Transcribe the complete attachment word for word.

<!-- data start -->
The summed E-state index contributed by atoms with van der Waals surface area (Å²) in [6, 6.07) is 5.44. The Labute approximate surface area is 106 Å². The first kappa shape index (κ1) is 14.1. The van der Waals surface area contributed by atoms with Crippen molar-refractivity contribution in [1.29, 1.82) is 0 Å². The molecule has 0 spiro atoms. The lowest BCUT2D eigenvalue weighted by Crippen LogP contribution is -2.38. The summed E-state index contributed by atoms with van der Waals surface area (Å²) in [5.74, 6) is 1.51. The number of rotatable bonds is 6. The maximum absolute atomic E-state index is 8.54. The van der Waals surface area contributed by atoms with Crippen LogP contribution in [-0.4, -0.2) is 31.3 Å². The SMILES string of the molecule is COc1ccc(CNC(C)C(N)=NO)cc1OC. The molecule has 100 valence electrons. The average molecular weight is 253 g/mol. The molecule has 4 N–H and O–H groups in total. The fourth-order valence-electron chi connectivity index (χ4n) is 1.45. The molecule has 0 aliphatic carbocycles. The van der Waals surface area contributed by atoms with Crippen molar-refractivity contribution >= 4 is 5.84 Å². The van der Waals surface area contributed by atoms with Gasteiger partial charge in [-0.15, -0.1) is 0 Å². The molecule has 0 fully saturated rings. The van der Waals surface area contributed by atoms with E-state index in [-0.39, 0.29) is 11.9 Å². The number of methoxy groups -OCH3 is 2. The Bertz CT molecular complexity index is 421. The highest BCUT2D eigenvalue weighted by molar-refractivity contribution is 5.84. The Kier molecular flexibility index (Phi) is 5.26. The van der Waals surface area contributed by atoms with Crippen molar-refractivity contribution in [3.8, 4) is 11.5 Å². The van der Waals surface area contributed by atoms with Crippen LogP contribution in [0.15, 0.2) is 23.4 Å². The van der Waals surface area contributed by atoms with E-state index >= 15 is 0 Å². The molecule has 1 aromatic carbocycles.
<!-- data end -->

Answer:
The summed E-state index contributed by atoms with van der Waals surface area (Å²) in [6, 6.07) is 5.44. The Labute approximate surface area is 106 Å². The first kappa shape index (κ1) is 14.1. The van der Waals surface area contributed by atoms with Crippen molar-refractivity contribution in [1.29, 1.82) is 0 Å². The molecule has 0 spiro atoms. The lowest BCUT2D eigenvalue weighted by Crippen LogP contribution is -2.38. The summed E-state index contributed by atoms with van der Waals surface area (Å²) in [5.74, 6) is 1.51. The number of rotatable bonds is 6. The maximum absolute atomic E-state index is 8.54. The van der Waals surface area contributed by atoms with Crippen LogP contribution in [-0.4, -0.2) is 31.3 Å². The SMILES string of the molecule is COc1ccc(CNC(C)C(N)=NO)cc1OC. The molecule has 100 valence electrons. The average molecular weight is 253 g/mol. The molecule has 4 N–H and O–H groups in total. The fourth-order valence-electron chi connectivity index (χ4n) is 1.45. The molecule has 0 aliphatic carbocycles. The van der Waals surface area contributed by atoms with Crippen molar-refractivity contribution >= 4 is 5.84 Å². The van der Waals surface area contributed by atoms with Gasteiger partial charge in [-0.15, -0.1) is 0 Å². The molecule has 0 fully saturated rings. The van der Waals surface area contributed by atoms with E-state index in [-0.39, 0.29) is 11.9 Å². The number of methoxy groups -OCH3 is 2. The Bertz CT molecular complexity index is 421. The highest BCUT2D eigenvalue weighted by molar-refractivity contribution is 5.84. The Kier molecular flexibility index (Phi) is 5.26. The van der Waals surface area contributed by atoms with Crippen molar-refractivity contribution in [3.8, 4) is 11.5 Å². The van der Waals surface area contributed by atoms with Crippen LogP contribution in [0.15, 0.2) is 23.4 Å². The van der Waals surface area contributed by atoms with E-state index >= 15 is 0 Å². The molecule has 1 aromatic carbocycles.